Dogs and swine – Tomorrow’s reading reflection

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“Do not give what is holy to dogs, or throw your pearls before swine, lest they trample them underfoot, and turn and tear you to pieces.”

It seems hard to believe that Jesus would use such harsh words when talking to his disciples.  What did he really mean?  Did he really use the words dogs and swine to describe, what in his time, were considered Gentiles?  The NABRE (New American Bible Revised Edition) gives the following helpful note:

[7:6] Dogs and swine were Jewish terms of contempt for Gentiles. This saying may originally have derived from a Jewish Christian community opposed to preaching the gospel (what is holy, pearls) to Gentiles. In the light of Mt 28:19 that can hardly be Matthew’s meaning. He may have taken the saying as applying to a Christian dealing with an obstinately impenitent fellow Christian (Mt 18:17). [Bold mine]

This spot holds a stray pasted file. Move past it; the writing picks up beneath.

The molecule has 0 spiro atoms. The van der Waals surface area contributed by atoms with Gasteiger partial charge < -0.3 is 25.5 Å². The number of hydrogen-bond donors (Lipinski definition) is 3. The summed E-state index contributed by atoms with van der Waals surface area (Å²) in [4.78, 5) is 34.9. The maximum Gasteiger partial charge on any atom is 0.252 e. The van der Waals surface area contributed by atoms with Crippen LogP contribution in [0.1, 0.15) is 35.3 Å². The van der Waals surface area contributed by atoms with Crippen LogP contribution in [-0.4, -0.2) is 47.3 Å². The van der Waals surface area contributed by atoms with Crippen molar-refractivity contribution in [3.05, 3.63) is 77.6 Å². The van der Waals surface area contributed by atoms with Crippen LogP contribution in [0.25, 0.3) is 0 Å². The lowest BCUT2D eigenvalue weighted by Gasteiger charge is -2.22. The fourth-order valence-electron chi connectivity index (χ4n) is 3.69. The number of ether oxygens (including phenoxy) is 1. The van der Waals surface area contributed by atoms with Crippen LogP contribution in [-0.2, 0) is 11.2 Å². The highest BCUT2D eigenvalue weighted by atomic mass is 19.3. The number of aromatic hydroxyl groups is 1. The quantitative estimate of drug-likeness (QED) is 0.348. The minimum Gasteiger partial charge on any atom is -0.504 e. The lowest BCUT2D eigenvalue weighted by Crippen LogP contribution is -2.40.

Have you ever had this experience yourself?  In humility you may know that what you are saying is right but someone else refuses to listen to you.  This is often the case in families as Jesus himself says in another place. “A prophet is not without honor, except in his own country, and among his own kin, and in his own house.”   (Mk 6:4)  The case of arguing with an obstinately impenitent person seems less rare these days as relativism continues to extend its tentacles.  

What Jesus may have been saying is similar to what he said to his disciples about preaching the Gospel in towns that do not welcome them.  “Shake the dust from your feet,” he tells them.  In other words, propose the Gospel and the truth in charity, and if the person refuses to hear you, walk away.  There is no point arguing with a fool.

Is fool a strong word?  Maybe not.  Jesus, who of course was familiar with the Psalm and Proverbs, may have been “importing” wisdom from the same.  Here are a few Old Testament verses that may help us to understand why Jesus said what he said.


Do not speak in the hearing of fools;
they will despise the wisdom of your words. (Prv 23:9)

Whoever corrects the arrogant earns insults;
and whoever reproves the wicked incurs opprobrium.
Do not reprove the arrogant, lest they hate you;
reprove the wise, and they will love you. (Prv 9:7-8)

A fool takes no pleasure in understanding,
but only in expressing his opinion. (Prv 18:2)

Answer not a fool according to his folly,
lest you be like him yourself. (Prv 26:4)